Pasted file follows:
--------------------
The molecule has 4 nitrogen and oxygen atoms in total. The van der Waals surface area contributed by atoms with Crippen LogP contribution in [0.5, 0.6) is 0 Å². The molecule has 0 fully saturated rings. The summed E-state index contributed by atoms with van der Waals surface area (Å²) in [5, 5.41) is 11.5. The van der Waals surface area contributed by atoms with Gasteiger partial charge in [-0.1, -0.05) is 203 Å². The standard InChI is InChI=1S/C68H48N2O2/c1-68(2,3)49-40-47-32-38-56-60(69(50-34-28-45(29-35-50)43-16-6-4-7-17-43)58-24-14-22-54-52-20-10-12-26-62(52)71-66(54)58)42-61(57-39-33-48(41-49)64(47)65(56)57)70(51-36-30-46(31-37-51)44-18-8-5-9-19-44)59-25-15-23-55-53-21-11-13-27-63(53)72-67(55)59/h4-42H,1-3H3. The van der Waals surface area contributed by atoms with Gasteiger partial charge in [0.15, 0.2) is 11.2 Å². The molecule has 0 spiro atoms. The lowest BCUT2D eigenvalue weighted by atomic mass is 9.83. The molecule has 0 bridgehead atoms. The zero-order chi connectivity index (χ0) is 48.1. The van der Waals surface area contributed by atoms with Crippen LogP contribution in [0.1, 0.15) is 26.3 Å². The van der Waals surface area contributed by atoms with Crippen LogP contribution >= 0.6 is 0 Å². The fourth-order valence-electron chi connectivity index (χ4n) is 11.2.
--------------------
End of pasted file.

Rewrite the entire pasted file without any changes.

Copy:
The molecule has 4 nitrogen and oxygen atoms in total. The van der Waals surface area contributed by atoms with Crippen LogP contribution in [0.5, 0.6) is 0 Å². The molecule has 0 fully saturated rings. The summed E-state index contributed by atoms with van der Waals surface area (Å²) in [5, 5.41) is 11.5. The van der Waals surface area contributed by atoms with Gasteiger partial charge in [-0.1, -0.05) is 203 Å². The standard InChI is InChI=1S/C68H48N2O2/c1-68(2,3)49-40-47-32-38-56-60(69(50-34-28-45(29-35-50)43-16-6-4-7-17-43)58-24-14-22-54-52-20-10-12-26-62(52)71-66(54)58)42-61(57-39-33-48(41-49)64(47)65(56)57)70(51-36-30-46(31-37-51)44-18-8-5-9-19-44)59-25-15-23-55-53-21-11-13-27-63(53)72-67(55)59/h4-42H,1-3H3. The van der Waals surface area contributed by atoms with Gasteiger partial charge in [0.15, 0.2) is 11.2 Å². The molecule has 0 spiro atoms. The lowest BCUT2D eigenvalue weighted by atomic mass is 9.83. The molecule has 0 bridgehead atoms. The zero-order chi connectivity index (χ0) is 48.1. The van der Waals surface area contributed by atoms with Crippen LogP contribution in [0.1, 0.15) is 26.3 Å². The van der Waals surface area contributed by atoms with Crippen LogP contribution >= 0.6 is 0 Å². The fourth-order valence-electron chi connectivity index (χ4n) is 11.2.